Christy Kirk, 27, had a stroke in 2003, and doctors initially mistook it for a panic attack.
Kirk, a dentist and marathon runner from Boston, was preparing for her first Boston Marathon at the time. She was in good shape, going for daily runs after spending 5 to 8 hours in dental school.
Kirk began feeling “a little off” one day after returning home from a training run, and she suspected she had run too hard. The entire right side of her body went numb a few minutes later while she was sitting on her couch.
Kirk was having a stroke, which occurs when the brain is deprived of oxygen, as a result of a blood clot that had passed through a small hole in her heart called an atrial septal defect.
Her eyes were locked to one side, and she couldn’t speak without slurring her words, she claimed.
“I tried to use my phone to call my husband, but I realized, when I had to leave him a voicemail, I couldn’t even form words,” she said. “That’s when I massively panicked.”
According to the Centers for Disease Control and Prevention, strokes are the leading cause of death and disability in the United States, and timely treatment is critical for avoiding serious side effects. Stroke is the fifth leading cause of death in women, and one in every five women aged 55 to 75 will have one.
Strokes, however, are frequently misdiagnosed in young women like Kirk. According to Johns Hopkins, people under 45 and women are disproportionately more likely to be misdiagnosed in the week preceding a debilitating stroke.
Kirk went to her neighbor and asked them to take her to the hospital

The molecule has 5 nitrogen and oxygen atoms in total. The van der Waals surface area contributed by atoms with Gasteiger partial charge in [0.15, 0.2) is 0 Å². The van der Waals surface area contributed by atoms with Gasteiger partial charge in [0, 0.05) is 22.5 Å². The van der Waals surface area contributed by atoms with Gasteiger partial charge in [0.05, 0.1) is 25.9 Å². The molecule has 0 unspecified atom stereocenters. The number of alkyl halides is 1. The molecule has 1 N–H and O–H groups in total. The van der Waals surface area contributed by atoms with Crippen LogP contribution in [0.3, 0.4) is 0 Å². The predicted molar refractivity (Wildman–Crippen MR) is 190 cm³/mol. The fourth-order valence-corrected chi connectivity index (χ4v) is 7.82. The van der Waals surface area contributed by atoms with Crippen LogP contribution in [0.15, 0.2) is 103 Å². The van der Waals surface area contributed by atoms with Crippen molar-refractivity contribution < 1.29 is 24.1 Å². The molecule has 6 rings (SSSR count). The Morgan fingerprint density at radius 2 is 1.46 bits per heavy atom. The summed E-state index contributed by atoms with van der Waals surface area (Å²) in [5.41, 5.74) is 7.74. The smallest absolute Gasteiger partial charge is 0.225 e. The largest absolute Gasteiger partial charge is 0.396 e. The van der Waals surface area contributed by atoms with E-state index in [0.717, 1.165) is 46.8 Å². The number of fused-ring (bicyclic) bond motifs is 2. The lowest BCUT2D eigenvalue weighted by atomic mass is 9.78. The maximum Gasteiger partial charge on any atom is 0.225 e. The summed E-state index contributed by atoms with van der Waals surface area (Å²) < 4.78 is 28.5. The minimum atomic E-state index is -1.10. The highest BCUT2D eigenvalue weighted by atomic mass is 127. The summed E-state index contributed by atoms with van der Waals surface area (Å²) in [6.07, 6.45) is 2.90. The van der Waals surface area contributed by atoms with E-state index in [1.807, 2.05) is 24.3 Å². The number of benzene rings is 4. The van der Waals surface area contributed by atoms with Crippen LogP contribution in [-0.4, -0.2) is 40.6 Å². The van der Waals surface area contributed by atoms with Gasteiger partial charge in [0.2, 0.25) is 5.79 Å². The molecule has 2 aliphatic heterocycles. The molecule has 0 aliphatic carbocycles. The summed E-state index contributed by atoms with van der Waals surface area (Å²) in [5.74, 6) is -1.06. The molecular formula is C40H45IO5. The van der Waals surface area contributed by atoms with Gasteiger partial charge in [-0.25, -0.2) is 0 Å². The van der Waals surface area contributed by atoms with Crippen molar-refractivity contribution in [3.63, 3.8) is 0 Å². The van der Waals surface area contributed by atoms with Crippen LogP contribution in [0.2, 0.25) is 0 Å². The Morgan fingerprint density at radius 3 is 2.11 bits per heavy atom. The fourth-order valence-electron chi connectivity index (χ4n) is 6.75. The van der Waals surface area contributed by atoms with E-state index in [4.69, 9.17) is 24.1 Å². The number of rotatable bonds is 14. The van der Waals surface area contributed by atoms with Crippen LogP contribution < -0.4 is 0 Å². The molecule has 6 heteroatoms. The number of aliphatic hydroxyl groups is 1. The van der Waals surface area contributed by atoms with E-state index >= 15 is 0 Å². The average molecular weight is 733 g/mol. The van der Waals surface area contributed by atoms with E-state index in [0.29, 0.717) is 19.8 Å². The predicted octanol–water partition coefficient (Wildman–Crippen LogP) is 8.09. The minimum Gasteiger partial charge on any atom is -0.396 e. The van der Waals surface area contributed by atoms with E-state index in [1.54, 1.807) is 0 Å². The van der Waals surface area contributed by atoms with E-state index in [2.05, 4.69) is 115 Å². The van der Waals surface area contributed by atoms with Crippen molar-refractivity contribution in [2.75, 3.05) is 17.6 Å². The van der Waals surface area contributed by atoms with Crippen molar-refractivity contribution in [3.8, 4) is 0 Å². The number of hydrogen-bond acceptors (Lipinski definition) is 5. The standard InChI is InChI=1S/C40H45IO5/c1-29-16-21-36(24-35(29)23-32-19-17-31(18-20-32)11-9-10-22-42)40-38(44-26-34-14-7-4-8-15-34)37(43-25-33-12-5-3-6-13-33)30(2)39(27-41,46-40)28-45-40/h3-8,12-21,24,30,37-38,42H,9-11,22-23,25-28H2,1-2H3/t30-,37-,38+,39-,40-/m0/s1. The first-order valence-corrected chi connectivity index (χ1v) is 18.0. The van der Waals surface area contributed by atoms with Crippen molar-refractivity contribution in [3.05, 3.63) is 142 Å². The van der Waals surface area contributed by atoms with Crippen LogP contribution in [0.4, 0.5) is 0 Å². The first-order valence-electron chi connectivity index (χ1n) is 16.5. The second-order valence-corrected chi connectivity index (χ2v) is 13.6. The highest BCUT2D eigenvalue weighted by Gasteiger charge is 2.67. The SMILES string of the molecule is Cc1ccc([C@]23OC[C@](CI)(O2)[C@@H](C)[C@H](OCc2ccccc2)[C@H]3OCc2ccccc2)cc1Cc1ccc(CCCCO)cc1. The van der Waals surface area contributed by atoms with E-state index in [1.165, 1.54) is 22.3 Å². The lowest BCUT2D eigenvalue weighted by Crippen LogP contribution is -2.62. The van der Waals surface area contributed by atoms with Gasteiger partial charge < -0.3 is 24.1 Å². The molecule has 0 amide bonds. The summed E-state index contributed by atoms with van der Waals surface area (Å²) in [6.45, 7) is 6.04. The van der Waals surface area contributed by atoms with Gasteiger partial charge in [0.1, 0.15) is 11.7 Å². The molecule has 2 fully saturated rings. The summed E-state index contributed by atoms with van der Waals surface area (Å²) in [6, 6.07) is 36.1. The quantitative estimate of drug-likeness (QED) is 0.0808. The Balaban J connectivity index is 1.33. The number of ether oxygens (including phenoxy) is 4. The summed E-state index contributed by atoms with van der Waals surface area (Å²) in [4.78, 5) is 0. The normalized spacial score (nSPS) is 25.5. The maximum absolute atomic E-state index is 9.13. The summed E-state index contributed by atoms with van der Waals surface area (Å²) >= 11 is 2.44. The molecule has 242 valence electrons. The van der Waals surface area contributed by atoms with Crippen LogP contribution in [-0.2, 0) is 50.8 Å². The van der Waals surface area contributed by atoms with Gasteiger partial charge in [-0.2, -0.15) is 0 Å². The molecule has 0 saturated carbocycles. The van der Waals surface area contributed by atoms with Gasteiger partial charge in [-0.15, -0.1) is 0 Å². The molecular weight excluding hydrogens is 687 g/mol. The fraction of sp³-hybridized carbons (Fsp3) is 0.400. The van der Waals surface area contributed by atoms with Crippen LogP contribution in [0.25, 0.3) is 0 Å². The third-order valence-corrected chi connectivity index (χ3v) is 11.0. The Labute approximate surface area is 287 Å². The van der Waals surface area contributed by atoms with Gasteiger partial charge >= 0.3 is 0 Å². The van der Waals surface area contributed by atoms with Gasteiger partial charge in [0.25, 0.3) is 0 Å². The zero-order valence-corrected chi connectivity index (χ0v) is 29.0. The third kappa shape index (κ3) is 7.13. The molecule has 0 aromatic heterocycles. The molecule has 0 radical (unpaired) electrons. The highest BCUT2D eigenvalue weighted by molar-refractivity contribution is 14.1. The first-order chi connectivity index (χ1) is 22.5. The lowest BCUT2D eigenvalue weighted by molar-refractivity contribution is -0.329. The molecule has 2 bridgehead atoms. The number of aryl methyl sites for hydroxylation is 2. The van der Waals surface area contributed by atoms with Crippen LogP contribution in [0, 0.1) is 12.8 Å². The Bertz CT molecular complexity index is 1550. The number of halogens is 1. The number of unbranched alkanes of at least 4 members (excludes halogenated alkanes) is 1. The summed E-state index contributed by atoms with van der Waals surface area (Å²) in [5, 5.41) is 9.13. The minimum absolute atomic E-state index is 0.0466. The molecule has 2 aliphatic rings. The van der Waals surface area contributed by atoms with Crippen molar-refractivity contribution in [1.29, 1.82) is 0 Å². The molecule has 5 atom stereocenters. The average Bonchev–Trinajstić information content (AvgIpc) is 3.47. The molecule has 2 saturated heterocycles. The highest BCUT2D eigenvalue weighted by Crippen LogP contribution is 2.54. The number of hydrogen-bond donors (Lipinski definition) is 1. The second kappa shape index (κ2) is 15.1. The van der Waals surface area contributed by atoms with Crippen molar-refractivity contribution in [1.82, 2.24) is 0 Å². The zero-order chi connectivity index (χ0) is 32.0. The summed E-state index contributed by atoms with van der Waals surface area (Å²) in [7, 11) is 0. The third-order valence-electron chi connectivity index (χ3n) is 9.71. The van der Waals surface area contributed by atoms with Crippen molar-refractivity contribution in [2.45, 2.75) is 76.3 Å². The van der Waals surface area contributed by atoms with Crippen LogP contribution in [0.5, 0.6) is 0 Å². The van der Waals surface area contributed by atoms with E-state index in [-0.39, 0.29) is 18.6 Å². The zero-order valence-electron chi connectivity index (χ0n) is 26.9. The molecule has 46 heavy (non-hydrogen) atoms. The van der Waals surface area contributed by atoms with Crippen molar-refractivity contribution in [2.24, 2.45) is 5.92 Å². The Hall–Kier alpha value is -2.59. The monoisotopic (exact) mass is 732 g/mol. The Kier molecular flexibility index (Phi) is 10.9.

Kirk said in the emergency room that she could still not speak without stuttering, but her vitals were normal and she could move her eyes again. Kirk was diagnosed with a panic attack by the ER doctor, who stated that she “seemed fine.” He gave her a prescription for an anti-anxiety medication and sent her home.
“I knew that I wasn’t a person who panicked, I’d never panicked in my life and everything was going very well for me at that time,” she said. “I called a really close friend. She came over and stayed with me because I was afraid, I thought I might die at home alone.”
Kirk’s misdiagnosis was aided in part by the fact that the blood clot in her brain caused by the stroke was so small that it did not show up on an initial CT scan. Kirk followed up with another doctor a few days later to get an MRI exam, which provided a better picture of her brain to identify the problem.
Kirk was treated with a minimally invasive procedure in which a mesh-like tool called a septal occluder was used to close the hole in her heart. Kirk, now 47, has run 17 marathons and a couple triathlons since his stroke and has four children.
Kirk believes the fact that she was young and “super healthy and fit” contributed to the misdiagnosis. “I didn’t look like a person who would have a medical problem at all,” she added.
But she is still angry that the ER doctor did not run more tests on her when she knew something more serious than a panic attack happened.
“It’s an indescribable feeling when your body won’t behave and, no matter what your brain tells it to do, it’s malfunctioning and you can’t control it,” she said. “I just feel really lucky and really happy that I’ve been able to stay healthy all these years.”